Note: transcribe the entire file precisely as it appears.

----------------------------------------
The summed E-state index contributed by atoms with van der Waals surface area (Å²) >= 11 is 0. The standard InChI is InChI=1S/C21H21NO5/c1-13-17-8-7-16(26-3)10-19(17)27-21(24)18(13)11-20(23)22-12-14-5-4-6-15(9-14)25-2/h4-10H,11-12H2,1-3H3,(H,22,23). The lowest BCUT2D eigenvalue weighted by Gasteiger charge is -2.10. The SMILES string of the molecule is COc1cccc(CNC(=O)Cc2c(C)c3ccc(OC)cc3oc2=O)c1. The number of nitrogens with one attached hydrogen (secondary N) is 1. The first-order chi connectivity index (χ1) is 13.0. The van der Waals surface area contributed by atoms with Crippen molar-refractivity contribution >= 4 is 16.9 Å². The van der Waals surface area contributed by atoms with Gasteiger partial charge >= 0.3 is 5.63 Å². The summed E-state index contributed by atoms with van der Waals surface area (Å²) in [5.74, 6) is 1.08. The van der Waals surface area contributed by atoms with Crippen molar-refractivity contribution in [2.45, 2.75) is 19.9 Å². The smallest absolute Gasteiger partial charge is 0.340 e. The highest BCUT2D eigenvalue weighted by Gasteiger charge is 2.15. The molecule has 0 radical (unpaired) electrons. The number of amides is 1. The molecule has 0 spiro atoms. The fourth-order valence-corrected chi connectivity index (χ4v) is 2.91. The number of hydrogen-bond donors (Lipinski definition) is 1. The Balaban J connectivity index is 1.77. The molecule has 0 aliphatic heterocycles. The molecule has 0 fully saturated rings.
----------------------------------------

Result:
The summed E-state index contributed by atoms with van der Waals surface area (Å²) >= 11 is 0. The standard InChI is InChI=1S/C21H21NO5/c1-13-17-8-7-16(26-3)10-19(17)27-21(24)18(13)11-20(23)22-12-14-5-4-6-15(9-14)25-2/h4-10H,11-12H2,1-3H3,(H,22,23). The lowest BCUT2D eigenvalue weighted by Gasteiger charge is -2.10. The SMILES string of the molecule is COc1cccc(CNC(=O)Cc2c(C)c3ccc(OC)cc3oc2=O)c1. The number of nitrogens with one attached hydrogen (secondary N) is 1. The first-order chi connectivity index (χ1) is 13.0. The van der Waals surface area contributed by atoms with Crippen molar-refractivity contribution >= 4 is 16.9 Å². The van der Waals surface area contributed by atoms with Gasteiger partial charge >= 0.3 is 5.63 Å². The summed E-state index contributed by atoms with van der Waals surface area (Å²) in [5.74, 6) is 1.08. The van der Waals surface area contributed by atoms with Crippen molar-refractivity contribution in [2.45, 2.75) is 19.9 Å². The smallest absolute Gasteiger partial charge is 0.340 e. The highest BCUT2D eigenvalue weighted by Gasteiger charge is 2.15. The molecule has 0 radical (unpaired) electrons. The number of amides is 1. The molecule has 0 spiro atoms. The fourth-order valence-corrected chi connectivity index (χ4v) is 2.91. The number of hydrogen-bond donors (Lipinski definition) is 1. The Balaban J connectivity index is 1.77. The molecule has 0 aliphatic heterocycles. The molecule has 0 fully saturated rings.